Choosing the Right Client with Peter Nowell
Now we're gonna welcome peter knoll and I'm so excited to have him and like I told you guys peter and I met through makeshift society so so I was looking for I was telling you I like reading the makeshift society mailing list and peter had said he was looking for a designer and I sent him a note and we ended up having a cup of coffee and tea on really enjoying each other so let's welcome peter I think they're coming yeah all right, so I'm going to read your bio ready to it okay, so everyone this is peter knoll peter began his design business creating concepts and user interfaces for mobile aps and web platforms has worked gradually expanded to include more traditional forms of graphic design such as logos and brand identities, books and a wide variety of print and fabricated physical items. Peter's clients have come from a variety of industries everything from technology to film and video to food and beverage and he has developed long term working relationships with most of them. In hi...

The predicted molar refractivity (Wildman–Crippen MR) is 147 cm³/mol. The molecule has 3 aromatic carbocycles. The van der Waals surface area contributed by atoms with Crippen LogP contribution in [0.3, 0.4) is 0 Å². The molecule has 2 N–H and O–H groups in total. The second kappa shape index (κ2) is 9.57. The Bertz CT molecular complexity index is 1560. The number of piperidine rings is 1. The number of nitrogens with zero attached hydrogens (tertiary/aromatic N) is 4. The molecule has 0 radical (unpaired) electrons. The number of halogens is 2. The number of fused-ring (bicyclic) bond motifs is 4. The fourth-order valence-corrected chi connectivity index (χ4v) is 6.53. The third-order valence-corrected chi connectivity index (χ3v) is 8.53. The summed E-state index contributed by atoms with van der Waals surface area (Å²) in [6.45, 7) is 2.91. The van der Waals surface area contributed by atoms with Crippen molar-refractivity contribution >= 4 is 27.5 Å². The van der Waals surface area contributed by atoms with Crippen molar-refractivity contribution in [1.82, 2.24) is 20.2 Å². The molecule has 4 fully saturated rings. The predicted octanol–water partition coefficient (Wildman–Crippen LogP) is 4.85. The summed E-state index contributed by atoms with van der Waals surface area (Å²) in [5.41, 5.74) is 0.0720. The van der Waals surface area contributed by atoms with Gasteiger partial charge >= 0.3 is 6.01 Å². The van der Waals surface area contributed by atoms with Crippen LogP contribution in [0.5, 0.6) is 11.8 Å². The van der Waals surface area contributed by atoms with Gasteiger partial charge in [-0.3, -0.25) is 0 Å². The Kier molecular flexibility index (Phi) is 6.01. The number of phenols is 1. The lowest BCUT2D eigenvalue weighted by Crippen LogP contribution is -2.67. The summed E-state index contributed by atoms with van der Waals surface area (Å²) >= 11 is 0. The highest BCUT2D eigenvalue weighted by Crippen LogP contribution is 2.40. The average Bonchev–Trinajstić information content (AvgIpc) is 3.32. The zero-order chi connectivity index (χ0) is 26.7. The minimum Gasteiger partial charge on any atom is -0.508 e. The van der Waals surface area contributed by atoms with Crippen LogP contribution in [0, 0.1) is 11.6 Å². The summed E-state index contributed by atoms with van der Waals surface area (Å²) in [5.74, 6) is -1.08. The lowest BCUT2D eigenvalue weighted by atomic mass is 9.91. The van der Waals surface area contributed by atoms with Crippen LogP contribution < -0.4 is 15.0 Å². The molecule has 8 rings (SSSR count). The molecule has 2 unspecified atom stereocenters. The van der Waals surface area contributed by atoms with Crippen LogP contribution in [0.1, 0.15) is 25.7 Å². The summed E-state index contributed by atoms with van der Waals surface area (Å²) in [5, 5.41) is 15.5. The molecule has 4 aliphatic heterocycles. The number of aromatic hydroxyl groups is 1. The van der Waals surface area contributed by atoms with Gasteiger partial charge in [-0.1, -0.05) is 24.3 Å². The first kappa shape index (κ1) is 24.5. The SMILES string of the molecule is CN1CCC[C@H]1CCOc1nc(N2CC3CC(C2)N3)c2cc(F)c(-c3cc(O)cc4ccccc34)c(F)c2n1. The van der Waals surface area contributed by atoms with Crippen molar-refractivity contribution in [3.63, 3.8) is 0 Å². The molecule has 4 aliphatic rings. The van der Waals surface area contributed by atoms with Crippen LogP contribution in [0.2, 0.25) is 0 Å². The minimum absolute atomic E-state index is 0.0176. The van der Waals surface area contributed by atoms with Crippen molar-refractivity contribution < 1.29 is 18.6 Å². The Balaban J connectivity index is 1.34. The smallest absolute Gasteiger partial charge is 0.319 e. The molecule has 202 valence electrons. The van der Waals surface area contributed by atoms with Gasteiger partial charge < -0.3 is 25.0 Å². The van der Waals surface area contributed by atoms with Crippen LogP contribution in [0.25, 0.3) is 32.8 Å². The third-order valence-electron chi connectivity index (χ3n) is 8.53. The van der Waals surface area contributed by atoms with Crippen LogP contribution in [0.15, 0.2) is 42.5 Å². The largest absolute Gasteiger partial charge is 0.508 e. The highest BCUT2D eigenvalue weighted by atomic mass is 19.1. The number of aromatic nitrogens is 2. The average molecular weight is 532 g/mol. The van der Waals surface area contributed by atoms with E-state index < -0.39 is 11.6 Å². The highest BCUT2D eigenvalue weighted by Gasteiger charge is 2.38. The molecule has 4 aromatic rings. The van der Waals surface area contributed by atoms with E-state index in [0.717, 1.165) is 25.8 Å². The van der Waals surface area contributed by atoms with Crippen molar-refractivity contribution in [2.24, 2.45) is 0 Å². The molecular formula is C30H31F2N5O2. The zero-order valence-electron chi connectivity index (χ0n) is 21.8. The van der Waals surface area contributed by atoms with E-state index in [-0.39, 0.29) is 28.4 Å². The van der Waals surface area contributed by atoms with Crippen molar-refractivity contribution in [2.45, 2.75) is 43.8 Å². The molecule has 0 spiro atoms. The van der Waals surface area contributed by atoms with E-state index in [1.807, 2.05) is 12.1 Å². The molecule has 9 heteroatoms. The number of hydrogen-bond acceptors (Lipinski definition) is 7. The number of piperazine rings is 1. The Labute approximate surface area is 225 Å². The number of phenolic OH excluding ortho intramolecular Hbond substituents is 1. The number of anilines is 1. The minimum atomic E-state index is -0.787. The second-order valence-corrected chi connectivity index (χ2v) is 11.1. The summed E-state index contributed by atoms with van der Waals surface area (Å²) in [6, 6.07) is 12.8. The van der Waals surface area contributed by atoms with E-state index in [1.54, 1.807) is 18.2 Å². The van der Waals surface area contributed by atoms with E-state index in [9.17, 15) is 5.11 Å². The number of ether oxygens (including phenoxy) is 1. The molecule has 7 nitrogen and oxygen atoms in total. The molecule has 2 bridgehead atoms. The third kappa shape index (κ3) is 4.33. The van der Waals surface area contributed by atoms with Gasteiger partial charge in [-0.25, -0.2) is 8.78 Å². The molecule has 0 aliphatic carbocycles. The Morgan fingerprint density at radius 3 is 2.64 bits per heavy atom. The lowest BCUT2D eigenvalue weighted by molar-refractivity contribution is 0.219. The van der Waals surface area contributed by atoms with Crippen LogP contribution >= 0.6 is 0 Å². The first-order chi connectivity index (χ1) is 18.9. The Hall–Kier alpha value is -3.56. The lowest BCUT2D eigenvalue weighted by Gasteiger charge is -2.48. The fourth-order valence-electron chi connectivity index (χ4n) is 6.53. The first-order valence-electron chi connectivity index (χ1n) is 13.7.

s spare time you may find peter writing articles about design software in sketch which I think is on medium um traveling in far off lands which I want to know where those lands are and or drinking juice or beer in sunny his valley did I miss anything that's that's, that's awesome awesome so so the reason I wanted to bring in peter talk with you guys today is because peter is kind of in a career transition and he's really thinking through you know, his experience and freelance and kind of what he wants to do next and he's been ah full time employee has been full time employed at in a corporate environment before and he's also worked for himself and you know, we just we got to talking and I realize that that pier was making very conscious choices in his career path that that I really admire and I wanted him to be able to share a little bit about that um and kind of what his decision making is and why he's doing those kinds of things so so I have some specific questions are you ready? Let's go for it okay, so I would like to know because I made a big deal about you being specific about you choosing what kind of projects do you choose so it it varies based on what I already have at the moment I love having a breadth of types of projects that I'm working on for different types of clients so I enjoy we're working on a twelve foot long wooden menu for one client at the same time this I'm designing an app for another or coding a website and sometimes just jumping day today is enough to just keep my mind stimulated so um part of it is not getting too much into a rut. I'm just working on one thing and and a good deal of it is is just trying to vet who I want to be working with. I think everything comes down when it comes to client management, everything comes down to what your priorities are, so your priority might be I just want to learn a lot or I need to make a lot of money right now or I maybe you are you're a stay at home mom and you've got a you know, take care of the kids and so flexibility is your biggest priority. Um when I started my biggest priority, I just knew there is this deep urge to create I just wanted to make a lot of cool stuff. Yeah, and that was that was my biggest priority. So I said yes to everything. And, um, and making a lot of money on every project was the first thing to go out the window that's that's different for me. Now I have different priorities. I'm learning a still a big one. I'm sorry to interrupt you, but I think that that that's really common, I think when I first started in my career to I was like, I just want to make stuff I am so excited tio that someone is going to like let me do this or that I'm going to be able teo, you know, experiment with wood or menus or whatever and then like someone else is going to pay to have this thing made like this is so cool right? And then the more you kind of get into it, the more you're like, ok, it's not I'm not casting a wide net anymore, but I'm narrowing down whatever this focuses on I'm so glad that you brought up priorities because I don't think I brabourne his once except for in prioritizing work but what the priorities are to you is is really important so you know, at first you were you were casting a wide net and that was your priority and you know, when we talked you said now your priority is is really learning and challenging yourself, which is different so you know, so I'm gonna extrapolating here, but but, you know, maybe if another client came to you and said I want another wouldn't menu you'd say I don't want to do that anymore because that's not growth for me or learning that's a skill set I have already mastered and there's something else that I'm looking for most likely yeah, but you never know you never know, not deciding I e not dictated that for you, but but yeah so great and the next question which is kind of one of the sort of organizing principles of of this section is where do you look for work? So we've talked about this, and I, um I have to just be completely honest that ice I have spent very little time, um, going out and searching for any work and it's certainly an important thing to do when you're starting, um, a lot of the work that I I have had in the last few years has been for a consistent clients, and a lot of those clients have been referrals from I'd say probably three quarters of them from one good friend in particular, who was consulting with start ups and small businesses, business strategy and leadership consulting and it's so useful I can't I can't emphasize enough how useful it is to have a small network of people in other fields who are introducing you to their clients and who you're looping in with your clients. It goes a long way, just one of them obviously, just one person can fill your portfolio in my case within six months. Yeah, yeah, and I think, you know, there are a lot of people who, who, um, this where you going to find work it's a big source of anxiety, you know, but I think that your experience is pretty common. Um and yeah, so I just want to emphasize to you guys like I hope you all exchange your contact information with each other today um and start really building that network for yourself if you don't already have it and investing in it you know, meaning you're not always taking from the network but you're contributing to it that's why I like something like makeshift society but there's other groups and organizations that you can you can participate in but you know that you're going to invest in the community and then you know, you're also going to draw from the community but I do think that's hugely important yeah so um how can you tell if a client is going to be right for you? Um so the first answer is that you can't make it and so what about six questions that you're asking about what about the formula? So you know, um I've have found in so many ways that that client management for the client relationships are a lot like romantic relationships you just you have tio figure it out as you go you have to pay very close attention to what your interactions are like with them you need to work on something together even if it's not a big one and you need to just set expectations upfront and qualify them based on if they're meeting your priorities and those expectations I mean there are a lot of expectations you need to set like scheduling uh maybe stylistic preferences uh deliver bulls and what's it was an ok time to call you for me after seven pm is not okay yeah unless it's an emergency yes oh yeah we're going to talk a little bit about communication later and that's definitely one of the things I want to emphasize is setting boundaries with your clients and sticking to them you know you don't want to if you don't want to have a late night email thing going on with your clients don't ever email them late at night because if you do if you start doing that they're going toe they're going toe expect that from you, right? And that may be fine with you maybe on your phone all the time until the and do it in school or you know it may be something more like what peter's saying where it's like I'm off at seven o'clock, you know, like that's it like I have, you know, my work life in my personal life and those things are very separate based on my priorities right now, yeah, exactly exactly right now if you're my friend sharon was here earlier and, you know, we were sort of we're establishing these ground rules, but the truth is there's also this sort of hunger element, right like are you really busy with work so you don't really need to hustle isn't a project that you really really care about, you know are you feeling super empathetic to your client's needs and and understand why they're e mailing you at eleven at night because you're just in it like you guys are launching tomorrow and it's like ryan, right? This is okay you know, but understanding you have a choice in that on being strategic about it and you will always clients will always want you to make concessions and when you know what your priorities are like the top one or two priorities that's when you know when to walk away yeah, definitely okay, so, um have you ever had to break up with a client? Yes, as a matter of fact number times um was that like, um I cement or sci fi mentors walking me through it so when you use the term break up it sounds very heavy and emotionally just, um sometimes but then they're different reasons that you might, uh, break up or just part ways yes. So once again, like a romantic relationship, sometimes you just need to realize that you can either burn bridges or you can learn when to when to walk away. I want to say goodbye when the time is right and one of the cases that I've encountered a few times is that I've grown a client that who have become the value that I bring the skills that I have made just like the rate that I'm charging it has it has outgrown that client and they cannot meet me there and that's when it's time to amicably uh part ways there's so many reasons you might you might hate a client you might have us all these emotionally charged reasons to break things off but there are all of these very, very objective ones all of these factual one's very legitimate ones and when you can focus on those it makes all the difference yeah I think you're right I think you're absolutely right to take up from the emotional place to the objective most it's like I'm a business you're a business you know this just isn't working anymore because I understand you know I have goals for my business and you know I want to keep my business healthy and functional and you know that we're just not aligned in that anymore and you also had a couple of things to do like if you were going to part ways you know ways to kind of let your client down easily or right yeah so so the most important thing um is a first start by writing down a list of all the reasons that you want to get rid of them on and then she's the effective ones yeah make a slam book getting around and then choose the objective ones, and there might be more than one that is so smart. I love that choose the ones that there's no emotional charge and that no one can argue with. You have to you have you guys have to part ways, and then when you're ready to do it to it as a friend, where you are, you are approaching them, you're on their side, and I'm not sure how this is going to come out, but I think these are some of the words that I might use it. It might sat in u two to admit this to them. It might be bummed when you say that, but you've realized that based on undeniable fact, a and objective fact see our b that you that you can no longer support them in the way that they deserve it's about it's about them, it's about you being like you deserve this, and I know that I need to go this other direction or there's this scheduling thing, and I just we can't get past it or you want me to be full time and it's just not the right course for me, so we need to figure this out um, a tactic or strategy that I always use is to make it a transition you're not breaking up. I mean, they were really high school the word no way I was waking up with us so the way that I I never use that word the way that I like to think about it and also to articulate it is that I'm transitioning out of working with them and that's the way to accomplish it. Ahs well, if you've been working with a client for an extended period of time, give it a month or two that's time for them to less hectic lee find a replacement yeah, you have an income source and you can tie up any loose ends that they'd like to finish the question sometimes comes up do I help them find a replacement? Um all right, yeah and that and that's that's entirely circumstantial and based on your values if if I do not want to er if I do not feel ok subjecting another designer to work with a client you I didn't know I struggled with and then I will not, uh seek out candidates for them but I might agree tio help that candidates that they have maybe interview them or I'm right back on them. Yeah, yeah, I think that that's sort of uh, ethical choice you know, that's one of the reasons why I wanted to talk to you today is that I think that you have some you're very clear on your ethics about how you how you want your business to be in how you show up in the world and so you have a nice life but but but yeah, that that referral thing if after you've asked the six questions and you've talked to a person cause I said always take the phone call because you never you never know what it's going to lead to write but if after you talk to a person you realize oh man like you know they're either unreasonable or you know or it's just maybe they were unkind you know and just like not not anybody that you want to help um you know I would I would not refer them I would not I would not help them but if you're like gosh, you know it's like um ah small business and they can't afford me but you know, but I really would like to get them help and I may be no like a junior designer someone to refer absolutely, you know absolutely help andi I think the same is true for when you part ways and I just break cover the war but when you when you part ways is you know, do you oh are you parting ways amicably and you know, you really want to help them see the work through and it's maybe a scheduling thing like you literally can't do the thing or you know or is it one of the reasons that your parting ways is because it's just like it's not a good healthy relationship on doesn't align with like you know that kind of people that you want to surround yourself there's sometimes there's no other way to put it a kind relationship can just be this like energy and positivity black hole and he got into that you've got to cut that tie, you know, right, especially as creatives like we our life force comes from positivity I have so much difficulty uh producing good work more or very much work if I am not in a positive place and and so when it's not positive you gotta fix it or cut it off yeah and we talked about, you know, being authentic and genuine and and that's really true, you know, if you're in a mental back bend about why this person is so your client or while you're still doing the work really self examine you know, maybe you need to keep the client and I totally get that like money's tight there, you know, the only client that you have you have riel expenses that are going on, you have to pay your rent and I get that, but if and when you can make the choice, make that for yourself, you know, and obviously try and try and fix it before you just say uh, yeah, forget about like you said you didn't like the square breaking up with you like you were really good is square and you were, like didn't like it. So it's over. So, you know, I told you that I printed out your list, but I actually didn't. But when we were talking, actually brought it. You did? Oh, my god really could deeper, you know? Yeah. So when you were talking about, isn't on your ipad that isthe yeah, um, so when you were talking about nurturing your creative himself, um uh, when you were talking about that, you need to be inspired. Yeah, um, and not only that your client hasta that you have to be inspiring your client work. But, you know, even in your bio, you were you were you say that, you know, you like to travel and drink juice things. And so I asked you about, you know, advice that you that you would give, teo, you know, yourself or your younger self, right? And you had this, like, terrible appointed. Listen, I was like, oh, carrie, I like I am so into that you asked them about. You actually asked about some very specific lessons, and I just ended up I'm going wild with all these lessons that I would tell my younger self yes oh I want todo eso you read your list man it starts with and they're in no particular order because stephen there's no it's better just do good work more will come and referrals will happen I already said this almost word for word but when a client relationships not right fix it or break up I'm so glad you mentioned the fixing part though because I just went straight to the break like um invest in yourself take classes and attend events expand your skill set and spend money doing so I think that spent and if you don't mind me interrupting you but I think the spending money part is is really important uh when you can spend it on yourself you it will pay you dividends I promise like work will come from it new ideas will come from and I think especially you know when you're first starting out and and you know money is tight it's like god should I spend four hundred dollars to you know go to this conference is this event that's a lot of four hundred dollars is a lot of money and you know should anybody spent four hundred dollars on anything no right like of course not that's a lot of money but but I think again I like zooming out of not just the cost but the benefit right? And the and the investment in yourself you're investing in yourself you guys are investing in yourself by being here which is so cool and brave and like we actually reviewed people's portfolios like they like do you know do their positioning statement of stuff which to me is all like steps forward or taking steps board and that's really cool but invest investing in yourself I think is really important maybe nobody should I spent four hundred dollars something but you know who who should is a business yeah and you are very stop giving stuff away this is there a lot of juicy ones and you stop giving stuff away for free. I'm still working on these by the way. Okay, we now will you go one level deeper on that? Yeah. Charge for your ideas ten just the ideas charge for the time you're learning how to do something. I was talking with a good friend of mine he's a writer and assaults with started line it's like sometimes you need to learn in order to accomplish a project but you are uniquely positioned to learn those things. I was recently working on a on a project for, um for big tech company I started working on these old icons and getting way into the into this format called spg and like it has all this whole animation framework with it it's like I was reading and you had to do research I guarantee there less than a dozen people in the world who already know yeah taking on a project like that level of self and so it's you are the right person to be learning it and you should feel comfortable charging for some of the time or all of the time in some cases they that it takes you learn something charge for meetings and phone calls and emails yeah charge for meetings right? Does anybody struggle without like should I be charging for this time because I'm not designing charge for meetings e a charge for transportation outside of the city that's what I do I still have people say yeah sure I'll pay it but I want you to come to my office charge over time charge for your creative services one hundred percent of the time if you do not you discount yourself and everyone else permanently to that client yeah yeah here's one for younger self get out of the city on weekends, right? No, but so you know when we were talking you were saying you're you know you should be inspired in your client work it's not just your clients job to inspire you right it's your job tio um uh maintain your creative self yeah, like, you know, jump in the ocean and like sky dive like just we'll get out there disconnect um I would tell. I would say, peter, younger peter. So you call your younger self. You have your peter? Yeah, yeah, young peter. Okay, stop thinking. I'll do it this evening. You'll be exhausted and it never works. Good. We talked about this one. Don't respond to emails after seven pm today has done drink a beer. You and your client are probably more emotional and it can wait until the morning. Good love that boundary is say no more. This is probably if I had to choose from all of thes. This would be the biggest one. You should not. This is for younger peter. Not not everyone, necessarily don't project, but you should not accept. Everything that comes across your desk is the easiest way to get over. Committed, burned out, uninspired and out of alignment with your priorities and goals. The first thing to say no to working for free and working in your free time you're valuable. If a client deserves your attention, they'll pay for it and make it fit your schedule. This is this is funny, it's. Kind of like therapeutic. Like peter. You are valuable. No, but you know, what's funny about that is is that, um I think that sometimes we forget you know that's why that's why you're going to develop this network of trusted friends and colleagues that are going to remind you of stuff because you're going to have other countervailing forces in your life that you're going to try to take you off of off of like being in your alignment with what it is that you believe about yourself in your business and how you want to conduct yourself right? And you're going to get like this and you need somebody to be like this so you know if you want right down like your manifesto or you know, put it on your put a post it note on your computer or you know, someone like I just I feel that we can grasp concepts and their true for us and then we lose them like this and I like forgot you know on do you need to be reminded yeah, yeah friends like, hey, I could use your help on this and and and actually the cases often whether it's a friend or a client you're who you're parting ways with they will likely respect you for it they will value your time more and value as a professional yeah, yeah um I have two more never ask I learned this from I should give credit I learned this one from mike montero two days no mike montero yeah, very vocal guy yeah he's a partner in meal design here in san francisco and he gave a good uh talk f you now pay me which you khun look up on the internet yeah, yeah, yeah and he's actually published a couple of books. I think he's in the resource list I put him in there about client management. Yeah, tons of resources from him never ask of a client. Do you like it? Ask if it accomplishes a specific goal if it solves the problem at hand or give them a limited number of options to pick from designed by committee never works and you should take control of situations that are headed in that direction. It's inevitable, but trying, yeah, I I love that. Do you like it? That is like that is just like solid, you know? And then that right? So I give us some example earlier of ah designer that I hired at zynga who reaches under logo and he put it in a square um there was a lot of covers. It wasn't square before and there was a lot of conversation in the office like a square like everybody got focused on that and he provided this amazing rational about that it was a containing shape and what it did and he put a story behind it but but the people's reaction at my work was whether or not they like to square which had nothing to do with did the work solved the didn't meet the goals that we had established and it absolutely did one of the goals was that that this local could stay could uh breakthrough the cacophony like this game are was really complicated put in a square and it did up it did that but but yeah people just go right to the subjective and that's particularly true for design and this is you know, most of things were going over related to more than just design but design is problem solving and it's not about like how would you like this style it's like whether it's a logo well, do you like the logo? Who cares? Do your customers and he see this logo and think of you the way that you want to be thought out exactly in which case it solves the problem? I could give more specific examples, but I might be revealing some s specific stop the last one I I was just talking with a friend who runs a film company about this the other day and uh it's to establish as much clarity around the scope the time given the scheduling all of this stuff as you can with a client it's those expectations but it's really just having that clarity lawyers do this really well way we're going to have a one hour consultation um we will be going over this topic and this topic uh at the end of it you will have this advice you'll have this deliverable and if you would like to schedule more time it will cost this much yeah they charged by like the fifteen minutes to write yeah what is that what you value their time you also just by fifteen minute appointments chiropractors yeah yeah fifteen minutes you're in you're out you know a same time don't don't charge for fifteen minute intervals of like oh goes talking on the phone fifteen like a rodent email yeah I I always get away from that yeah totally but you're right you're right every fifteen minutes of your time is valuable that's it I mean like what what lists right I was like oh man, this is awesome um yeah I feel like you should post them online more because I really enjoyed I really enjoyed reading that so do we have coach questions from you and me okay yes so we have like an online audience e think they're they're way have a question on everybody else out in the world because I have a question for both of you what are your recommendations for integrating freelance work with a full time day job during daytime hours I have to focus on you know my job and can't work with potential or current clients is there a good way to balance this? Yeah do you want to go her? Shall I go? Um I only have like one little thing to say about because I haven't done too much of them simultaneously thinks it can get very harry we're talking about this earlier you can get harry for, uh like time management reasons only like clients you know me, I'm at work I've seen that happen a million times yeah, it can also get harry because your employer is probably going to have more more control over you and your I p and all of that then then you would interrupt you just quickly I'd be a little property so the things that you're creating writing there might be country conflict of interest causes that you wouldn't have if you were just taking on a client like ten, ninety nine contractor feel answer and you know, I the company that I used to work for full time, anything I created they owned anything you created on their computer or anything you created while you're at work during work hours outside of work hours I was um I mean, I suppose if I you know, I wrote a cookbook maybe maybe they you know, there's a tech company, maybe they wouldn't own it, but honestly they probably would yeah, and so that was a big yeah struggle yeah, so moonlighting is one of those things that is a gray area for people and you know, for the purposes of this class I want if life in freelance is what you guys want I want you to do what it takes to get there um and I value your personal life goals over over the goals of the business that you currently might work for but yes, there are some serious legal ramifications of that and you have to be really careful and you know you're going to have to decide what you're comfortable with and you're going to have to know has because who here has a full time job yeah has anybody have you ever read your employment contract I know has something a bit about not doing work outside that yet yeah right a non compete clause that's really common and I think um uh employment contract has lots of other stuff in and it actually should have a clause about about the work that you create and who actually owns that so you know if anybody is full time employed now and just kind of curious ask for your employment contract and read it like no no what's in there um so yeah so so let's say that that the legal partisan on an issue for the sake of this discussion and I'm not giving free legal advice but they say it's not an issue you know lunch breaks are really great to take quiet calls you know uh letting the person no like not lying about the fact that you have a full time job saying like, look, I'm gonna you know, I'm actually going to be doing this nights and weekends so you know, you're going to hear from me but it's going to be off business hours or whatever that isthe right? Um, you know, on dh, so I think as long as you're setting the person's expectations and you're clear on how, how, how you've waited into this gray area and you're you know, you're you're charging ahead with that, um, you know, that that's a good place to start on the other, you know, I think we're really good on question, ok? Unless you guys have anything else to add there's one thing that I could add to that just like again thinking about your priorities and why you're working for that company full time if you do wanna pursue a freelance uh, or part of your career and in freelance so perhaps it's a study income source? Well, a lot of my clients in the last few years have been, uh I've been ah consistent clients where I work with at least three days a week, and it is possible to have that as a freelancer and to take on consistent work alongside, uh, project basis engagements, yeah, definitely so I just I don't know if you'd mind staying up here I just have one more topic that I wanted to talk about because you and your advice said uh remember what he said to call you out but you said don't work for free andi I think working for free is like it's really tempting you know especially when you're first starting out on do you want to fill your portfolio on you wanted you want to do cool stuff or you know you see an opportunity that, um that has some potential um and I agree theoretically you should never work for free but I do think that there are some caveats in that andi I wanted to talk about those I don't know if you mind I'm staying up here and it sounds like I agree with you yeah so so in a busy when you are going to sell your services to a business you're not going to work for free and I don't know if you guys have looked at the edgy but but the idea is a professional organization for a graphic designers and there's a very clear policy about spec work right? So sometimes in a creative industry people I want to like try before they buy right so hey, I need a local and I'm in house for designers to make a logo for me and I'm going to pay on lee the person whose work I like right that's really really common or like could we do a test shoot you know but really they're like that's you're offering your professional services at that point so s o you know in those types of scenarios absolutely not and I could not agree with you more about getting into this mindset that you are a business right and a business would never give away their stuff for free right so but I do think that there's a couple caveats within that one is uh personal projects to me that is absolutely not working for free another is pro bono work so pro bono work is work for the greater good right so if you decide that you actually want to donate five hours of your time or one day's worth of illustrations or draw something you know for a non profit they have ah a new event or you know something like that a competition maybe want to enter design competition and you know the reason that you would enter the design competition is to get exposure for your work so it's kind of like working for free and sometimes you have to pay to enter them but you might want to put that your work has been published on your resume and a design competition is a good way to get your work published eso you know, I I think that there's absolutely no evidence that are better okay with that yeah yeah and and again it comes down to so you can give away an entire project for free yeah um you can also find yourself or maybe I should just say I have found myself often for clients who pay me giving away more of my time than I should without charging them for that so I don't think that just because they're paying for some stuff like that, this doesn't apply yeah and for the clients so say you're so you're kind of donating your time and talent to a brochure for a nonprofit um it is important that they know but you're donating say two thousand dollars worth of professional services to their nonprofit doesn't matter if you write it off uh but but the biggest down side I think to not charging for your work is not related to your bank account. It's it's you're perceived value and what that's going to do to help people? You yeah, yeah and it may not even be a disrespect thing, but it made just simply be a boundaries thing like because you haven't established this contract shewell relationship or you haven't discussed like, hey, I'm going to dio three illustrations for you and then we're going to pick one and refine one there's an keep asking for illustrations, you know? And so this thing that you're doing pro bono for the greater good becomes like why did I do this? Because they are like making me crazy because I've done twelve illustrations and it's not right, so it is also very easy for work that's free tio quickly like like get out of control on and that is another one of the pitfalls s so you know, I've had some people tell me like, you should just exchange money and just even a little bit like it's one hundred dollars, right? Because that somehow changes people's perception on dh this is a very personal decision for you guys to make about about yourselves and what you believe in, but then also, you know, maybe project by project, maybe you're going to side I never worked for free on dh then you know, you're going to find out that that someone's going to tug your heartstrings or you're going to see something as a potential opportunity, but just one more super quick thing that I wanted to talk about was, um, you had said something about, like cool companies and like companies trying to sell you on working for things because it was, like, really cool sure rightly so it's going to be so cool that you get to do this for us? I mean, it will be incredible for your portfolio, right, right that sometimes that's that's legitimate, yeah, sometimes, but quite rarely on dh and when it is, you need to make sure that that's the line again with your priorities, you can't just take something on and make a lot of money with it because it's cool if you are in a real financial pickle on dh for me at this point, I am very comfortable with my portfolio where it stands, and the portfolio argument just doesn't really faze me. Yeah, yeah, what does? What does interest me is like, uh, you're gonna have a lot of creative freedom torque on this project and that, given whatever other circumstances there are, that might be a point where I'll say, sure, I'll take a little bit less on this in exchange for the creative freedom says, yeah already for me now, yeah, we're gonna learn a lot. I'm going to learn how to like, you know, uh, create a pt a bottle and go through the manufacturing process in china cools holy, like all work weekends? Yeah, that is cool. Yeah, yeah, awesome. Thank you so much, peter. This was really informative, and I appreciate that you are talking about some areas that can be emotionally charged for people and that you've been so transparent about it, so thank you, yeah, also, thank you for being with us.